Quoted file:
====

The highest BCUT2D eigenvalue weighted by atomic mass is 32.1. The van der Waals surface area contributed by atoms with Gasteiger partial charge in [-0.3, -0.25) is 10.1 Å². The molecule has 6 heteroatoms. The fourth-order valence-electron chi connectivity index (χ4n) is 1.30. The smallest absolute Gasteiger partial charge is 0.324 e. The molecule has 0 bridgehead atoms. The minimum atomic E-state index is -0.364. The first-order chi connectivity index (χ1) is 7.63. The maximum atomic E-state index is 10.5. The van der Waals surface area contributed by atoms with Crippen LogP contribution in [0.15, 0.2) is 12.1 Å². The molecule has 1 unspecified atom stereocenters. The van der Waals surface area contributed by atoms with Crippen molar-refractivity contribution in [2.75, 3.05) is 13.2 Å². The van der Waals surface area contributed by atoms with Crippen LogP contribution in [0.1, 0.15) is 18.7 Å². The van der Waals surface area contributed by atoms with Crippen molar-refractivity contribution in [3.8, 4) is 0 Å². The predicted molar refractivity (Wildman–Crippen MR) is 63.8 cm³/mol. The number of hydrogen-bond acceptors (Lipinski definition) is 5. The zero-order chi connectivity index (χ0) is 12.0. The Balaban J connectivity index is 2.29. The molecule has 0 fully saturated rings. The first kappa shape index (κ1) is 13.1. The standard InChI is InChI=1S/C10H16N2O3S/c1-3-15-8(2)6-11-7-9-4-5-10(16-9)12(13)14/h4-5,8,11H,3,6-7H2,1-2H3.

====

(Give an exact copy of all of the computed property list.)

The highest BCUT2D eigenvalue weighted by atomic mass is 32.1. The van der Waals surface area contributed by atoms with Gasteiger partial charge in [-0.3, -0.25) is 10.1 Å². The molecule has 6 heteroatoms. The fourth-order valence-electron chi connectivity index (χ4n) is 1.30. The smallest absolute Gasteiger partial charge is 0.324 e. The molecule has 0 bridgehead atoms. The minimum atomic E-state index is -0.364. The first-order chi connectivity index (χ1) is 7.63. The maximum atomic E-state index is 10.5. The van der Waals surface area contributed by atoms with Crippen LogP contribution in [0.15, 0.2) is 12.1 Å². The molecule has 1 unspecified atom stereocenters. The van der Waals surface area contributed by atoms with Crippen molar-refractivity contribution in [2.75, 3.05) is 13.2 Å². The van der Waals surface area contributed by atoms with Crippen LogP contribution in [0.1, 0.15) is 18.7 Å². The van der Waals surface area contributed by atoms with Crippen molar-refractivity contribution in [3.8, 4) is 0 Å². The predicted molar refractivity (Wildman–Crippen MR) is 63.8 cm³/mol. The number of hydrogen-bond acceptors (Lipinski definition) is 5. The zero-order chi connectivity index (χ0) is 12.0. The Balaban J connectivity index is 2.29. The molecule has 0 fully saturated rings. The first kappa shape index (κ1) is 13.1. The standard InChI is InChI=1S/C10H16N2O3S/c1-3-15-8(2)6-11-7-9-4-5-10(16-9)12(13)14/h4-5,8,11H,3,6-7H2,1-2H3.